Beshara v. GoldbergAnnotate this Case
EDMOND BESHARA, Plaintiff and Respondent, v. WILLIAM GOLDBERG, Intervener and Appellant.
Milton Zerin for Intervener and Appellant.
John Hay for Plaintiff and Respondent.
BURKE, P. J.
This is an application by appellant William Goldberg for a writ of supersedeas to restrain an execution sale pending his appeal from an order denying his motion as an intervener, to quash plaintiff's levy of attachment.
On December 13, 1960, the plaintiff in this action brought suit against C. A. Petrie to recover upon a promissory note for the sum of $8,250, together with interest and attorneys' fees. On the same date plaintiff caused a writ of attachment to be issued, delivering said writ to the Sheriff of the County of Los Angeles with written instructions to attach the following described property standing as a matter of record in the name of defendant: "All right, title and interest of Defendant C. A. Petrie in and to that certain 'Assignment of Oil Payment' recorded September 27, 1960, in Book M 612--Page 372 official records Los Angeles County Recorder. Said assignment being from Buttram Texhoma Company to F. R. Anderson & C. A. Petrie covering oil payment rights in and to oil and gas extractions from real property as described in Exhibits and Tracts made a part of said recorded document."
The return of the levying officer states that on December 14, 1960, he attached the above described "personal property," "by personally delivering to the County Recorder of Los Angeles County, for record, a true copy of said writ, together with written notice of said attachment and description of the property attached thereto, at his office in the City of and County of Los Angeles, State of California."
By an assignment dated February 28, 1961, and recorded March 3, 1961, defendant Petrie assigned to petitioner all of his right, title and interest in and to the oil payment described in the above "assignment of Oil Payment," for which petitioner paid to Petrie the sum of $30,000. The assignment contains a warranty that, with the exception of certain prior assignments of percentage interests in said oil payments made by assignor, "there are no outstanding attachment or liens against his said interest." Petitioner testified that it was about a year and a half after this assignment that he first learned of the attachment. [214 Cal. App. 2d 769]
It appears that, pursuant to stipulation between plaintiff and defendant in the main action, on September 17, 1962, a minute order of the court ordered judgment for plaintiff against the defendant for $10,391.70. The formal judgment was filed on November 20, 1962.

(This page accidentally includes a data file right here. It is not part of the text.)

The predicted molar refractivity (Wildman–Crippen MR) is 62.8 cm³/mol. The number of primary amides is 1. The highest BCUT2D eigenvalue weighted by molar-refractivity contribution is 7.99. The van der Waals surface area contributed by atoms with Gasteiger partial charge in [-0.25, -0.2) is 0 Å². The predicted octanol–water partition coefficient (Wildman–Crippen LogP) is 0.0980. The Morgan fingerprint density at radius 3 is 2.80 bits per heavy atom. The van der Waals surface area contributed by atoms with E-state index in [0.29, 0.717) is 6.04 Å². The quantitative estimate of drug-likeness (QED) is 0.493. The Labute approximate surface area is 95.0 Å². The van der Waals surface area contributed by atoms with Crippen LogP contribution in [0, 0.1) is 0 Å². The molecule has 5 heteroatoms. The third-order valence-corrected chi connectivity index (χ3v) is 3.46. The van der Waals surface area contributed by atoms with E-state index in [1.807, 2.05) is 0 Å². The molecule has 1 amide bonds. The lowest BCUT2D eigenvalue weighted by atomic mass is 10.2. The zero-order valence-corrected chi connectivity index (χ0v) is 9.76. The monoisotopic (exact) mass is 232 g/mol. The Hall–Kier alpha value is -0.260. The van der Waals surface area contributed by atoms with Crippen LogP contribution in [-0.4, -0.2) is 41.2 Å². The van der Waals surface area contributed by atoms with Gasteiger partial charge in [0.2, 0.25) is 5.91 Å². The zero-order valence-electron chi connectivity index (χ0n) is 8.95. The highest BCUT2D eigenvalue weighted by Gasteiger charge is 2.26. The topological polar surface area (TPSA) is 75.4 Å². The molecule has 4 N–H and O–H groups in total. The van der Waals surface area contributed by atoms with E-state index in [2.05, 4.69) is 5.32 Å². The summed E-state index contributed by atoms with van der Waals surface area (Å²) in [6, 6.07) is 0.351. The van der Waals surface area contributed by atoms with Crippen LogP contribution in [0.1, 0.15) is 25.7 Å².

In the meantime, on October 9, 1962, petitioner filed with the levying officer his verified third party claim. Plaintiff not having given an undertaking to have said property retained under the attachment, petitioner filed in the respondent court on October 19 a petition for a hearing to determine title--this action by petitioner, pursuant to sections 549 and 689 of the Code of Civil Procedure, being prompted by the sheriff's return stating that he had attached personal property.
Subsequently, on October 30, 1962, in the belief that the property in question was real property, petitioner intervened in the action and moved to quash the levy of attachment upon the ground that the formalities required by law to perfect the attachment had not been followed. It is petitioner's claim that no valid lien resulted from the purported attachment since the only action taken by the levying officer was the recordation of a notice of attachment and of the writ of attachment with the Los Angeles County Recorder; that a copy of the writ was not served upon an occupant of the property, nor was a copy posted upon the property as required by section 542, Code of Civil Procedure. Plaintiff filed a motion to quash and disallow the third party claim, in opposition to which intervener filed a memorandum in which it was contended that it was immaterial whether the property in question was real or personal since the action taken by the levying officer was insufficient to perfect the lien under any of the provisions of section 542.
These matters came on for hearing on November 14, 1962, with a formal order, together with findings of fact and conclusions of law, filed on December 5, 1962. The court determined that intervener's assignment from the defendant and recordation thereof was admittedly "in point of time subsequent to the date of Plaintiff's said attachment"; that intervener admitted he was represented by an attorney in the purchase by assignment of said property and that neither he nor his attorney searched nor caused to be searched the records of the county recorder. The court further found that the levying officer "in accordance with law perfected said attachment" [214 Cal. App. 2d 770] by the recordation of said writ and the filing of his return in the within matter; and that "the Plaintiff properly met all requirements of the law in perfecting and recording his said attachment and that the Sheriff of Los Angeles County performed his duties and legal requirements in carrying out his instructions with reference thereto." Based upon these findings, the court disallowed intervener's third party claim, declaring it to be a nullity, and granted plaintiff's motion to quash the same. Intervener's motion to quash plaintiff's attachment was denied and the appeal is taken from that order.